Now, as St Thomas teaches us, God did not need to become man and suffer for us in order to redeem the world; he did so because this was the most fitting way to save His fallen creatures. He could have forgiven man’s sins without satisfaction or left the sons of Adam to their terrible fate. He chose to show us the depths of His love and His justice by satisfying both upon the Cross. And yet it remains true that, already on the day of his circumcision, the Lord had at the very moment He took the name Jesus — “the Lord saves” — redeemed the world. What then did He accomplish, what did He merit, by the remainder of His sufferings?
Clement VI explains:
“The only begotten Son of God ‘made unto us from God, wisdom, justice, sanctification and redemption’ (1 Cor 1:30), ‘neither by the blood of goats or of calves, but by His own blood entered once into the holies having obtained eternal redemption’ (Heb 9:12). ‘For not with corruptible things as gold or silver, but with the precious blood of His very (Son) as of a lamb unspotted and unstained He has redeemed us’ (cf. 1 Pet 1:18–19), who innocent, immolated on the altar of the Cross is known to have poured out not a little drop of blood, which however on account of union with the Word would have been sufficient for the redemption of the whole human race, but copiously as a kind of flowing stream, so that ‘from the soles of His feet even to the top of His Head no soundness was found in Him’ (Is 1:6). Therefore, how great a treasure did the good Father acquire from this for the Church militant, so that the mercy of so great an effusion was not rendered useless, vain or superfluous, wishing to lay up treasures for His sons, so that thus the Church is an infinite treasure to men, so that they who use it, become the friends of God (Wis 7:14).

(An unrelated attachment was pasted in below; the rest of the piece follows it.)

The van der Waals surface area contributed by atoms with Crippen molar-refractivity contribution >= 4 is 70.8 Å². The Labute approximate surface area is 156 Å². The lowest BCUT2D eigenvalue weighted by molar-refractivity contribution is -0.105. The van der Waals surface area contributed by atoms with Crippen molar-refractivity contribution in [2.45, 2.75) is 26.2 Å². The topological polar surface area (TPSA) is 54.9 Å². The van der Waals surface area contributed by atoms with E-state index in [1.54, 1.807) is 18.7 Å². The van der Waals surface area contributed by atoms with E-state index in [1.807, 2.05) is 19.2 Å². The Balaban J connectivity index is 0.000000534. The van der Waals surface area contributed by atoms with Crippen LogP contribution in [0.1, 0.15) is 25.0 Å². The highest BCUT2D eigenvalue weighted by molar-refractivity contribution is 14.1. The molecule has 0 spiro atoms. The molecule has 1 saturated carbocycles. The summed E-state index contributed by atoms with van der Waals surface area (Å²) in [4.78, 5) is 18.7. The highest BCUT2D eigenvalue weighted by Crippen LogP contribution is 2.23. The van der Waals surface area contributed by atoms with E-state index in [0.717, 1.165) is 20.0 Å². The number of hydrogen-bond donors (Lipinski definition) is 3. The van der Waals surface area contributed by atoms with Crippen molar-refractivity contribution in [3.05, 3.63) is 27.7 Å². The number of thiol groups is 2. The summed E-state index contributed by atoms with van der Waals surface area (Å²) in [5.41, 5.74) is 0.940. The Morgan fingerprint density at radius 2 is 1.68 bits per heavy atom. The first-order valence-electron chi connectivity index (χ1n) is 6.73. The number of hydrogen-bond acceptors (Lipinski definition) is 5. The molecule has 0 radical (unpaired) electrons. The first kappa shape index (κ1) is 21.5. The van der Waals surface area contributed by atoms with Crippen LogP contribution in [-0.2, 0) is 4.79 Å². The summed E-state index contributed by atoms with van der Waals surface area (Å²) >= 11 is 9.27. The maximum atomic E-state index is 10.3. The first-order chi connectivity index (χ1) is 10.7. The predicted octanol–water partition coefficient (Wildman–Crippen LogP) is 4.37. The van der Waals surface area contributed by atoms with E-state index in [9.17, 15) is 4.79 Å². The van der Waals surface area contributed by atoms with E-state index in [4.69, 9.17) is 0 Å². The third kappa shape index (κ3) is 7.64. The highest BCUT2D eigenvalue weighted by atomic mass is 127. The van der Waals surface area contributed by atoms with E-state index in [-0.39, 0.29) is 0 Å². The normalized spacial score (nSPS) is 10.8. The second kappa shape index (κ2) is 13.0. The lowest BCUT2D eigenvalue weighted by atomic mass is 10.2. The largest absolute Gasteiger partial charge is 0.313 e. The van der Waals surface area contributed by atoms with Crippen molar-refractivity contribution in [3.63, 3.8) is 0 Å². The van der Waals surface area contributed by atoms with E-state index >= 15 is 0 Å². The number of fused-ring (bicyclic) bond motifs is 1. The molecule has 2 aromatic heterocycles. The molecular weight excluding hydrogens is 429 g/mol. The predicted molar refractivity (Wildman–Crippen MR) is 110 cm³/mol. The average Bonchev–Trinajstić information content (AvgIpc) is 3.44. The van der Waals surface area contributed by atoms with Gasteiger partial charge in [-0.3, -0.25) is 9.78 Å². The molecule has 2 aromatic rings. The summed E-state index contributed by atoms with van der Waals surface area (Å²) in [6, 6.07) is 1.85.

“Indeed this treasure … through blessed Peter, the keeper of the keys of Heaven and his successors, his vicars on earth, He has committed to be dispensed for the good of the faithful, both from proper and reasonable causes, now for the whole, now for partial remission of temporal punishment due to sins, in general as in particular (according as they know to be expedient with God), to be applied mercifully to those who truly repentant have confessed.